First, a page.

1910.132(f)(1). Train workers who use PPE. Training must cover the following:
e retrained when they can't demonstrate required skills and when there are changes in the workplace or the PPE that make previous training obsolete.
Whenever you read the term "demonstrate" or "how to" in OSHA standards, or whenever you must train a hazardous procedure or practice, you'll be required to evaluate the employee's ability to perform within the learning environment before exposure to actual hazards. Tip: Even if the rules don't specifically require employees to demonstrate skills, it's smart to require employees to prove proficiency by performing some kind of hands-on skills demonstration.
To earn the course certificate in Level Two technical training, the learner must pass a test (preferably written) and/or skills demonstration in the learning environment. When the student completes the course they may be considered at least "initially qualified" to perform procedures and practices. To document the training, the trainer and learners will jointly certify completion of training. Examples of Level Two technical training include:
Bottom line: If it's a "how to," it's Level Two!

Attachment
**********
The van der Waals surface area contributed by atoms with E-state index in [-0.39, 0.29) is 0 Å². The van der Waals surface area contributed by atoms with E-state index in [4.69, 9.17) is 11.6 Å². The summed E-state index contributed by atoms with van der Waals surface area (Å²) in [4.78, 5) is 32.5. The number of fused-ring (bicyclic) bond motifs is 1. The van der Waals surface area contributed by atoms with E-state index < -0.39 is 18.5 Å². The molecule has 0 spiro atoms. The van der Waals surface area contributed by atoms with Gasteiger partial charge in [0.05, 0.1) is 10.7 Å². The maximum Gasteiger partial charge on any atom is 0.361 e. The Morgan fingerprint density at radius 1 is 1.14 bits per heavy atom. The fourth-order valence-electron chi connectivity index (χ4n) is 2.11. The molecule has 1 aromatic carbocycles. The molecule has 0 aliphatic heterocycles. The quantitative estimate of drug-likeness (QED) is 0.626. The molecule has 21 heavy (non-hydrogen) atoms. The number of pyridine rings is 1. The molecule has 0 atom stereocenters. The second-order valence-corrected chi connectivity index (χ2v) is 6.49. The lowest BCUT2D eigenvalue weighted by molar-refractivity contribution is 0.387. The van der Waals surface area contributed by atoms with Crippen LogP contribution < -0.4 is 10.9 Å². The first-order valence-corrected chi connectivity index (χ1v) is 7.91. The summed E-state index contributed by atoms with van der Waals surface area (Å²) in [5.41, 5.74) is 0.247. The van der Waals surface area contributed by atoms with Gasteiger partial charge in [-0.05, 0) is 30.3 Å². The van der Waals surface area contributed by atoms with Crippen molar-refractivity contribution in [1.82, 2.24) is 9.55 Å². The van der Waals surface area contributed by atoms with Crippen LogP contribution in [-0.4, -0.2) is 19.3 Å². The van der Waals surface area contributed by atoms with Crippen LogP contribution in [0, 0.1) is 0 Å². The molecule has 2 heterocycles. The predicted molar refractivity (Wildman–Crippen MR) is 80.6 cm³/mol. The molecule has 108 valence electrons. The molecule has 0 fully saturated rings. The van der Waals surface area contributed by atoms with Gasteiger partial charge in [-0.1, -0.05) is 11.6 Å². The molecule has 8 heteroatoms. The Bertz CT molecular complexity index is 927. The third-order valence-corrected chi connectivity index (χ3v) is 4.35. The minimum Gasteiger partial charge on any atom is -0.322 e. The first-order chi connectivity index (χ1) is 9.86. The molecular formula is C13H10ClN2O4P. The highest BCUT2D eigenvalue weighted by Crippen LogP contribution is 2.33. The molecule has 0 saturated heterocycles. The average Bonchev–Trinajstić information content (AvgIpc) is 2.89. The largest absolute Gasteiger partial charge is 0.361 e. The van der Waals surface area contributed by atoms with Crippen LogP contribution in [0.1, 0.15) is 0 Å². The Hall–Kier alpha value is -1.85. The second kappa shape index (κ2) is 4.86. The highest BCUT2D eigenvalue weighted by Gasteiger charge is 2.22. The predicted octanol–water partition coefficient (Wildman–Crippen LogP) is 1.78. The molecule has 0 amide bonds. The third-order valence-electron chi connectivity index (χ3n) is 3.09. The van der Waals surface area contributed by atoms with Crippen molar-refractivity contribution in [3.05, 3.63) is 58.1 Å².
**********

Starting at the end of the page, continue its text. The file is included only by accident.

First-line supervisors play a crucial role in safety and health protection because of their immediate responsibility for workers and for the work being performed. Effective training of supervisors will address their safety and health management responsibilities as well as information on hazards, hazard prevention, and response to emergencies. Although they may have other safety and health responsibilities, those listed in these guidelines merit particular attention.
Ensure managers understand their safety and health responsibilities so that they will effectively carry out those responsibilities. Because there is a tendency in some organizations to consider safety and health a staff function and to neglect the training of managers in safety and health responsibilities, the importance of managerial training is noted separately. Managers who understand both the way and the extent to which effective safety and health protection impacts the overall effectiveness of the organization itself are far more likely to ensure that the necessary safety and health management systems operates as needed.
Source: OSHAcademyCertisafety Section Home Page
Copyright ©2000-2019 Geigle Safety Group, Inc. All rights reserved. Federal copyright prohibits unauthorized reproduction by any means without permission. Disclaimer: This material is for training purposes only to inform the reader of occupational safety and health best practices and general compliance requirement and is not a substitute for provisions of the OSH Act of 1970 or any governmental regulatory agency. CertiSafety is a division of Geigle Safety Group, Inc., and is not connected or affiliated with the U.S. Department of Labor (DOL), or the Occupational Safety and Health Administration (OSHA).